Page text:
Naked-faced, dull-haired, wrapped up in her oldest kimono (her Pedro had suddenly left for Rio), Marina reclined on her mahogany bed under a golden-yellow quilt, drinking tea with mare’s milk, one of her fads.

‘Sit down, have a spot of chayku,’ she said. ‘The cow is in the smaller jug, I think. Yes, it is.’ And when Van, having kissed her freckled hand, lowered himself on the ivanilich (a kind of sighing old hassock upholstered in leather): ‘Van, dear, I wish to say something to you, because I know I shall never have to repeat it again. Belle, with her usual flair for the right phrase, has cited to me the cousinage-dangereux-voisinage adage — I mean "adage," I always fluff that word — and complained qu’on s’embrassait dans tous les coins. Is that true?

Van’s mind flashed in advance of his speech. It was, Marina, a fantastic exaggeration. The crazy governess had observed it once when he carried Ada across a brook and kissed her because she had hurt her toe. I’m the well-known beggar in the saddest of all stories. (1.37)


Darkbloom (‘Notes to Ada’): Ivanilich: a pouf plays a marvelous part in Tolstoy’s The Death of Ivan Ilyich, where it sighs deeply under a friend of the widow’s.


According to Hodasevich, Annenski’s muse was death itself. The main question in Hamlet is “to be or not to be.” “The Problem of Hamlet” was included in Annenski’s Vtoraya kniga otrazheniy (“The Second Book of Reflections,” 1909). In a letter to Van Ada (now married to Andrey Vinelander) mentions Van’s book Reflections in Sidra:


I have just read Reflections in Sidra, by Ivan Veen, and I regard it as a grand piece, dear Professor. The ‘lost shafts of destiny’ and other poetical touches reminded me of the two or three times you had tea and muffins at our place in the country about twenty years ago. I was, you remember (presumptuous phrase!), a petite fille modèle practicing archery near a vase and a parapet and you were a shy schoolboy (with whom, as my mother guessed, I may have been a wee bit in love!), who dutifully picked up the arrows I lost in the lost shrubbery of the lost castle of poor Lucette’s and happy, happy Adette’s childhood, now a ‘Home for Blind Blacks’ — both my mother and L., I’m sure, would have backed Dasha’s advice to turn it over to her Sect. Dasha, my sister-in-law (you must meet her soon, yes, yes, yes, she’s dreamy and lovely, and lots more intelligent than I), who showed me your piece, asks me to add she hopes to ‘renew’ your acquaintance — maybe in Switzerland, at the Bellevue in Mont Roux, in October. I think you once met pretty Miss ‘Kim’ Blackrent, well, that’s exactly dear Dasha’s type. She is very good at perceiving and pursuing originality and all kinds of studies which I can’t even name! She finished Chose (where she read History — our Lucette used to call it ‘Sale Histoire,’ so sad and funny!). For her you’re le beau ténébreux, because once upon a time, once upon libellula wings, not long before my marriage, she attended — I mean at that time, I’m stuck in my ‘turnstyle’ — one of your public lectures on dreams, after which she went up to you with her latest little nightmare all typed out and neatly clipped together, and you scowled darkly and refused to take it. Well, she’s been after Uncle Dementiy to have him admonish le beau ténébreux to come to Mont Roux Bellevue Hotel, in October, around the seventeenth, I guess, and he only laughs and says it’s up to Dashenka and me to arrange matters.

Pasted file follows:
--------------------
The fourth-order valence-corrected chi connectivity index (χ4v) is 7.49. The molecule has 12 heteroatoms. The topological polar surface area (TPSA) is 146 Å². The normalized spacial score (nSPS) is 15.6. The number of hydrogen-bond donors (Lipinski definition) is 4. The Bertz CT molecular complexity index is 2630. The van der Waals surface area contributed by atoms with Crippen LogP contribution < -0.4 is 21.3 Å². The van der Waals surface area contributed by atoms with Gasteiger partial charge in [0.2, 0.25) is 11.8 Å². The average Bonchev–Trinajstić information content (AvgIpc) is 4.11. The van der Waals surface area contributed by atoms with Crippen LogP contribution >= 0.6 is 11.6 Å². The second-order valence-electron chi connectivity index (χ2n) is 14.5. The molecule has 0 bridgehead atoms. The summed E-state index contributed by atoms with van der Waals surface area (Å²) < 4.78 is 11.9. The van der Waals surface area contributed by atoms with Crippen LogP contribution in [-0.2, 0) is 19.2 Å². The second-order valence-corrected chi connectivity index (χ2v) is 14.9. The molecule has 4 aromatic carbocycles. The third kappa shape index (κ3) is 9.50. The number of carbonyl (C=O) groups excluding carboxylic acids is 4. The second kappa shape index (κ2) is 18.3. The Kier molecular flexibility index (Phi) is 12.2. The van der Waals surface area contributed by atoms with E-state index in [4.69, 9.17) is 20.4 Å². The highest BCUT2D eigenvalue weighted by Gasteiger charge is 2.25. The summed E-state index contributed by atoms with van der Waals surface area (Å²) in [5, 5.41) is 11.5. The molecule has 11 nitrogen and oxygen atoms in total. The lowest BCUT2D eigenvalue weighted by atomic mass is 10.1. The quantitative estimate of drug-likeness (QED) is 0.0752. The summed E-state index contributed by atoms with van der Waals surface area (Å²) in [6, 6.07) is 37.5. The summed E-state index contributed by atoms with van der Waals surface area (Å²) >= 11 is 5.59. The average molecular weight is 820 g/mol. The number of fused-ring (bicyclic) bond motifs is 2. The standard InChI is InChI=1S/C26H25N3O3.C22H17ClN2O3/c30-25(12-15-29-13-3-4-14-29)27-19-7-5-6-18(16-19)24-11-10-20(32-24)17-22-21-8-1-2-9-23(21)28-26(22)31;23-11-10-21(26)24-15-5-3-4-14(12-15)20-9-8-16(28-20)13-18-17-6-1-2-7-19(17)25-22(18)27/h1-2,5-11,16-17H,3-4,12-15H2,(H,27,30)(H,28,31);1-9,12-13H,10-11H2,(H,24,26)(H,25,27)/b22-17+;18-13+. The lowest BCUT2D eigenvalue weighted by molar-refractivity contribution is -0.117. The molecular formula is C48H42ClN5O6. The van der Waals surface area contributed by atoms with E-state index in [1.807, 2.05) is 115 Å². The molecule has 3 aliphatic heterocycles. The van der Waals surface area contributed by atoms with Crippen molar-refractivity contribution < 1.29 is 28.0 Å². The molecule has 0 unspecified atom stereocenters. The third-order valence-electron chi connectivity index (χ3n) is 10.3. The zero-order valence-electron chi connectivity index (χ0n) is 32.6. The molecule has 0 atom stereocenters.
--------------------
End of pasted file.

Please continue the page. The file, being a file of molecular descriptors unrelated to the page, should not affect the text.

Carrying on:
So ‘congs’ again, dear Ivan! You are, we both think, a marvelous, inimitable artist who should also ‘only laugh,’ if cretinic critics, especially lower-upper-middle-class Englishmen, accuse his turnstyle of being ‘coy’ and ‘arch,’ much as an American farmer finds the parson ‘peculiar’ because he knows Greek. (3.7)


Sidra is Ardis (Daniel Veen’s family estate; in Greek ardis means “point of an arrow”) in reverse. Describing a lunch at Ardis, Van mentions Elsie de Nord, a vulgar literary demimondaine who thought that Lyovin went about Moscow in a nagol’nïy tulup:


Weekday lunch at Ardis Hall. Lucette between Marina and the governess; Van between Marina and Ada; Dack, the golden-brown stoat, under the table, either between Ada and Mlle Larivière, or between Lucette and Marina (Van secretly disliked dogs, especially at meals, and especially that smallish longish freak with a gamey breath). Arch and grandiloquent, Ada would be describing a dream, a natural history wonder, a special belletristic device — Paul Bourget’s ‘monologue intérieur’ borrowed from old Leo — or some ludicrous blunder in the current column of Elsie de Nord, a vulgar literary demimondaine who thought that Lyovin went about Moscow in a nagol’nïy tulup, ‘a muzhik’s sheepskin coat, bare side out, bloom side in,’ as defined in a dictionary our commentator produced like a conjurer, never to be procurable by Elsies. (1.10)


In a letter to Van Demon Veen (Van’s and Ada’s father) mentions “naughty old Leo” and “consumptive Anton” (Chekhov):


I have followed your instructions, anent that letter, to the letter. Your epistolary style is so involute that I should suspect the presence of a code, had I not known you belonged to the Decadent School of writing, in company of naughty old Leo and consumptive Anton. I do not give a damn whether you slept or not with Lucette; but I know from Dorothy Vinelander that the child had been in love with you. (3.6)